United Launch Alliance (ULA) says despite recent anomalies involving their Centaur V upper stage and the BE-4 engines built by Blue Origin, Vulcan should still fly this year, although behind schedule.
Vulcan is ULA’s successor to the Atlas V and Delta IV heavy-lift rocket families, both of which are scheduled to be retired. The new vehicle uses liquid natural gas and liquid oxygen in its first stage, which is powered by two BE-4 engines. The upper stage, meanwhile, uses liquid hydrogen and liquid oxygen to propel satellites to their deployment orbits.
Tory Bruno, the CEO of ULA, says all components of the company’s next-generation Vulcan rocket have been certified for flight except for the upper stage, known as Centaur V. The company currently uses an upper stage with a similar name, Centaur III, which is flown on Atlas V.
The main difference between the two is the size, in which Centaur V is nearly double the size of its predecessor.
During a propellant loading and tank pressurization test at NASA’s Marshall Space Flight Center on March 29, 2023, a test article of the Centaur V upper stage was destroyed after a hydrogen leak ignited. Until this point, the first launch was scheduled for May 4 from the Cape Canaveral Space Force Station in Florida, carrying the private Peregrine lunar lander and two prototype Amazon Kuiper satellites.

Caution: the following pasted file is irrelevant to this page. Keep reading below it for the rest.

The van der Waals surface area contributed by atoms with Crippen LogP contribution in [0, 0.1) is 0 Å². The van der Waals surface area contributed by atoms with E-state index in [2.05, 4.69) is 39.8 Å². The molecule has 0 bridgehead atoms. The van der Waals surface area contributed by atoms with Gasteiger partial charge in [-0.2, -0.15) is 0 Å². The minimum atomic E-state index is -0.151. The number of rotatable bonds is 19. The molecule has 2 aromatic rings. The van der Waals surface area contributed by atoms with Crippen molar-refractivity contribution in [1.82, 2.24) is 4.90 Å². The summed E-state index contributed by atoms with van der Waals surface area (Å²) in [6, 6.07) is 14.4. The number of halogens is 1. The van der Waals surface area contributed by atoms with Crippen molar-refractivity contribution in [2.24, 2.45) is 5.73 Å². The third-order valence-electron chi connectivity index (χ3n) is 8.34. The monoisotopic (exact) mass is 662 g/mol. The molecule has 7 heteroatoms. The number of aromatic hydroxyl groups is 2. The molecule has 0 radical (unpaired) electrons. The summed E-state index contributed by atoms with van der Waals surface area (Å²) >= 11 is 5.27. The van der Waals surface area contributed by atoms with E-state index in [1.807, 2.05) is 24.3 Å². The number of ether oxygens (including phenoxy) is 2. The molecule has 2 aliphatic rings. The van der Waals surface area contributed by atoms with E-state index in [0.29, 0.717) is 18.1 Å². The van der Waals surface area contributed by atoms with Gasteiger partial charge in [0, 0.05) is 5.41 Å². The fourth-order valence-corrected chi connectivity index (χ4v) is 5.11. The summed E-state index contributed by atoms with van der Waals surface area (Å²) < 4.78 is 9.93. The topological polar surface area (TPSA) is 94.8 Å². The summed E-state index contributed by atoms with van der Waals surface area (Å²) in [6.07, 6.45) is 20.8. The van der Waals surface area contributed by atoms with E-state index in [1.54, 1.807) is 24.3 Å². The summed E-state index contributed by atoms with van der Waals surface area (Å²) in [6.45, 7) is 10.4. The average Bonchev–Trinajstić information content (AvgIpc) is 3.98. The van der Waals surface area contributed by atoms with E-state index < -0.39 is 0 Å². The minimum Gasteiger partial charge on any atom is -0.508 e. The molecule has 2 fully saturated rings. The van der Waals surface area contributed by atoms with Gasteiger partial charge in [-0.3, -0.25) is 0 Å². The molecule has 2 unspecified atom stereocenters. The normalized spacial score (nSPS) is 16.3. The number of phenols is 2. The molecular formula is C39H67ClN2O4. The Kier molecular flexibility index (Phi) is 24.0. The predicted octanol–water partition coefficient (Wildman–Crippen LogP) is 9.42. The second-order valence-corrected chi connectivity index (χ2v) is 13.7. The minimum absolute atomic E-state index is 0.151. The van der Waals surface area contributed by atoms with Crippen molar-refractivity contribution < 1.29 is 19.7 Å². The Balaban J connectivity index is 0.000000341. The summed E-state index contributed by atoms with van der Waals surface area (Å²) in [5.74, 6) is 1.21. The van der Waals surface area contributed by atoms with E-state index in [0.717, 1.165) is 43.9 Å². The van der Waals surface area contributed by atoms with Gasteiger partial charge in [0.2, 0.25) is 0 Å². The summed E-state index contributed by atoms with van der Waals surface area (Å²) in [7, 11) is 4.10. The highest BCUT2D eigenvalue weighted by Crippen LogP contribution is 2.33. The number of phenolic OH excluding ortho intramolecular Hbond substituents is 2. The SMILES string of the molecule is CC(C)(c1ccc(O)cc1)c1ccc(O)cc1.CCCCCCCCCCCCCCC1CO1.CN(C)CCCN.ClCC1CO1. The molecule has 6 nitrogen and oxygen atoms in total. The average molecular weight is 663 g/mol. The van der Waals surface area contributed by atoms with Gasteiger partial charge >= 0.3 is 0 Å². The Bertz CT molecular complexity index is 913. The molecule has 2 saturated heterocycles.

Outside of the test rig/ stand. Test article is inside (you can’t see it). Hydrogen leak. H2 accumulated inside the rig. Found an ignition source. Burned fast. Over pressure caved in our forward dome and damaged the rig. pic.twitter.com/0d0KpI1ggj
— Tory Bruno (@torybruno) April 13, 2023
More recently, following testing on the launch pad, the Centaur upper stage that was attached to and ready to fly aboard the inaugural Vulcan launch has been sent back to the company’s manufacturing facility in Decatur, Alabama following the explosion.
In a teleconference on July 13, Bruno outlined what went wrong with the Centaur test in March. During the fifteenth test of the stage, he explained that a leak formed near the top of the tank dome, releasing hydrogen for four and a half minutes into an enclosed space. Bruno says it then found an ignition source, causing a large fireball.
Bruno noted the region where the crack formed is in an area near a door toward the top of the stage, noting it has a unique shape.
“We would expect to have a certain load profile across that dome, but right in that narrow region, the loads went way up because of this complicated geometry,” Bruno said.
The solution involves adding an extra stainless steel ring to help strengthen that particular area. It will, however, add an additional 136 kilogram (300 lbs) of mass to the stage.
As a result, the Centaur originally scheduled to fly on Vulcan’s third flight — currently at the factory in Alabama — will be modified with this new ring and will now launch on the rocket’s inaugural flight. The stage that was sent back from the Cape will then be retrofitted with this fix and fly in the future. Finally, the Centaur set to fly on the second flight will now be used on the test stand to complete the certification needed for Vulcan to fly by the fourth quarter of this year, Bruno said.